Thanks a billion
After being out on the course to support the marathon runners last year, Jesuit Missions Communications Officer, Stephanie Beech was able to experience this great day as a runner this year.
It was an early start on Sunday morning, meeting the rest of the Jesuit Missions runners at Waterloo at 7.30am, but it felt a bit like waking up early to go on holiday. I was so excited! I took a tube already packed with runners, including one man who was attempting to break a Guinness World record dressed as a shoe. I felt nervous and apprehensive, but above all excited. Excited to experience London at its finest, and to take part in one of the most famous events in the world.
I was most worried about getting cold and hungry in the lead up to the start but, after queuing for the toilet a couple of times, I found that the time went fast. Crossing the start line was emotional; almost immediately people started shouting my name from the side line. I had to control myself to stop myself from crying, as I realised this could take up a lot of precious energy if I carried it on for the next 26 miles. So instead, I smiled and soaked up the atmosphere.
After that it was a bit of a blur, until mile 11 when I looked out to see the first Jesuit Missions support point. It was great to see familiar faces amongst the thousands of people lining the streets. I gave a big wave before bracing myself for Tower Bridge. The noise was unbelievable. Drums, singing, hooters and loud speakers drowning out people shouting names. I don’t think I expected there to be such a crowd for the full 26.2 miles, at times I even found myself wishing for a moment of silence to gather my thoughts. But it certainly made the time go quick. It was amazing to see so many people cheering me on, both familiar faces and strangers.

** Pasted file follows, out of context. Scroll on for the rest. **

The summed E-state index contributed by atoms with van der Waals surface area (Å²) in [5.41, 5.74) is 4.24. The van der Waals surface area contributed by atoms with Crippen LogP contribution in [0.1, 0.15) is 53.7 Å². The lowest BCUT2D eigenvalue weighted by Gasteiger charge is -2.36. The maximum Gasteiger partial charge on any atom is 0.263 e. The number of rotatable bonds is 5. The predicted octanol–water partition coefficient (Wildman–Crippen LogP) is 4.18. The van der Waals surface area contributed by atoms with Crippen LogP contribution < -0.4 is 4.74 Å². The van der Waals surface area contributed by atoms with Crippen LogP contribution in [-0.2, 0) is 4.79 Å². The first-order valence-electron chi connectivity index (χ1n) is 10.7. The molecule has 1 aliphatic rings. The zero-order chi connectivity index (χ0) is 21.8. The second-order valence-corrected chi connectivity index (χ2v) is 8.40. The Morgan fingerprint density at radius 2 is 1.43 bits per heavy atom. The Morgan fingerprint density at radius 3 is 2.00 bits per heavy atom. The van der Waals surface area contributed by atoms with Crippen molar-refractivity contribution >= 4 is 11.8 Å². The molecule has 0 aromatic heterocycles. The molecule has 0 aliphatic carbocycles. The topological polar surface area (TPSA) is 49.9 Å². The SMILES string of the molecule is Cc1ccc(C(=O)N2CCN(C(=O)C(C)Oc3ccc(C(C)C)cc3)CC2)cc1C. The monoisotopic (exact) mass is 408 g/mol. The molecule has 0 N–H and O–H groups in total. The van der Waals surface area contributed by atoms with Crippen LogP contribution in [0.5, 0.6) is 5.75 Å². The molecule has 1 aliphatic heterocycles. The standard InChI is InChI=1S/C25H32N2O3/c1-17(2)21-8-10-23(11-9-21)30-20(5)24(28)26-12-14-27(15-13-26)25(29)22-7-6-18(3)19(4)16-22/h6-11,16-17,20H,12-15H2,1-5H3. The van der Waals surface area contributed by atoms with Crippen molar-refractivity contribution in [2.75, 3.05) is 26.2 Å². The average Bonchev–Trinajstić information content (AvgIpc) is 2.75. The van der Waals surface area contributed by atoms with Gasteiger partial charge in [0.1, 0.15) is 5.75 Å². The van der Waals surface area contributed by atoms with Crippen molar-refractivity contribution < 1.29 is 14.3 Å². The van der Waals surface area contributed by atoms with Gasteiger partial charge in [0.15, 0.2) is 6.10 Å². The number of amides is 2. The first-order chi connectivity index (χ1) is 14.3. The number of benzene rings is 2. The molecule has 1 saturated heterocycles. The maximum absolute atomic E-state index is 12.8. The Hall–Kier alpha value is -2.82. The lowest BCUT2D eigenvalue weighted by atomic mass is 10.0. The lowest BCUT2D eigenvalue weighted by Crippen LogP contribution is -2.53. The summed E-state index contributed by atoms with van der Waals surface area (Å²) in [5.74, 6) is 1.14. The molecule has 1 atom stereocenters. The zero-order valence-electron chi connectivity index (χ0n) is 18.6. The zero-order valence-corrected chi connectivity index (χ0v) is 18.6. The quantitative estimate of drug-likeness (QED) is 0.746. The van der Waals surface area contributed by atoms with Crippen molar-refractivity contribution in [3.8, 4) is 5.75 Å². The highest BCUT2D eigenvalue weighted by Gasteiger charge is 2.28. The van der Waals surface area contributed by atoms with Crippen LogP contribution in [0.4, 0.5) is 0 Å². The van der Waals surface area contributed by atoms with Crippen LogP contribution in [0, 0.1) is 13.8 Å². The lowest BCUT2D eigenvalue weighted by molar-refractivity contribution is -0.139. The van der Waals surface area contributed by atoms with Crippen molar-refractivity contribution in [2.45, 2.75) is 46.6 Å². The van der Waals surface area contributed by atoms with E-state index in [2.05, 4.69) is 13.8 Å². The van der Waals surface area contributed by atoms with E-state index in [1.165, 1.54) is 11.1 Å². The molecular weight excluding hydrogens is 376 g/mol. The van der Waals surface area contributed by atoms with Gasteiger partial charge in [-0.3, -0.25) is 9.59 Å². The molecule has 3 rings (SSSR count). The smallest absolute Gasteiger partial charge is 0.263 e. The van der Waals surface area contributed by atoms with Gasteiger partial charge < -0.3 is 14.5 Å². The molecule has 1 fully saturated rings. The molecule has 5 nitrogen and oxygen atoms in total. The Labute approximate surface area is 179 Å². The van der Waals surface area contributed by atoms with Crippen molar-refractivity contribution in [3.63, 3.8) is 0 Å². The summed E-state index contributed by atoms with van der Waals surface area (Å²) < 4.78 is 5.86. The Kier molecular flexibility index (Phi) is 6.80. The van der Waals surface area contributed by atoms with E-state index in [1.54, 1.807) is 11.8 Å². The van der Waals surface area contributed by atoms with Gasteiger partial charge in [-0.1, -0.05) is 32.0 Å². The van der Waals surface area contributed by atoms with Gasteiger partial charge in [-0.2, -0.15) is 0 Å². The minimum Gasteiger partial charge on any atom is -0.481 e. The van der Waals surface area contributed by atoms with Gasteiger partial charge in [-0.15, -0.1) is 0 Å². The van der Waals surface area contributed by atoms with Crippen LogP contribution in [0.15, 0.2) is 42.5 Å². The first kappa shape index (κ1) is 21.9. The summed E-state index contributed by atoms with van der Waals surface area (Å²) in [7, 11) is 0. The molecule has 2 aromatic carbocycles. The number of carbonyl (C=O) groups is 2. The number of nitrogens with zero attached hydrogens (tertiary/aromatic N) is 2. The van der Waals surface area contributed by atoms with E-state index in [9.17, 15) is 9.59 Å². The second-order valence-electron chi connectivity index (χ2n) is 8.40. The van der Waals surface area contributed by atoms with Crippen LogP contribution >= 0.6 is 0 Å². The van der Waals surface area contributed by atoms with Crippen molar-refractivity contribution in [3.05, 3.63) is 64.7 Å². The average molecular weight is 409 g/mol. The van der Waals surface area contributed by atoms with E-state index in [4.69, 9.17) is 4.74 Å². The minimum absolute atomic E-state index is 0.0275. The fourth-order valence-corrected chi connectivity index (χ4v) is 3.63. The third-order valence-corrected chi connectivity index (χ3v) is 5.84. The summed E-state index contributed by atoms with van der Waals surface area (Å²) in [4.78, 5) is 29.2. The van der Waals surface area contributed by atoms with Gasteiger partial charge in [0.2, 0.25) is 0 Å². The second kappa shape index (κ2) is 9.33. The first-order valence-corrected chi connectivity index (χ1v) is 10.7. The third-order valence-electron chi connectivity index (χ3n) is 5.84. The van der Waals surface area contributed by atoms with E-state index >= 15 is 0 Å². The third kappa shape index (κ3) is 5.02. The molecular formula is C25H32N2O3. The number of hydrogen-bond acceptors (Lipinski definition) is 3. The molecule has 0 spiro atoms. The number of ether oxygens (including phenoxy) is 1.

Running up the home straight I once again found myself getting emotional, those last 200 metres feeling like a lifetime, before crossing the line in 3 hours 51 minutes. I was the second Jesuit Missions runner to finish after Ruth Freer, teacher at St Aloysius, Glasgow who finished in 3 hours 44 minutes.
This year’s hashtag #thanksabillion really sums up the gratitude I feel to every single person who was supporting and volunteering out on the course on Sunday. The support and whole organisation of the day was unbelievable and I’m so grateful to every single person who has sponsored me before, during and after the event; I’ve been so overwhelmed by all the generosity.
Jesuit Missions fielded 26 runners on Sunday 28th April including two wombles, John Jackson and Richard Hargreaves, who finished in a very respectable time of 5 hours 32 minutes. Jesuit school, Stonyhurst had a team of six dubbed the Stonyhurst Sprinters who travelled down from Lancashire to take part in the event. There were also Jesuit parishioners from both St Wilfrid’s in Preston and St Aloysius, Glasgow who took part in this great event.The runners this year each aim to raise £2000 for Jesuit Missions life changing work across the world, including a teacher training college in South Sudan in memory of Fr Victor Luke SJ, who started this work before he tragically died in November 2018.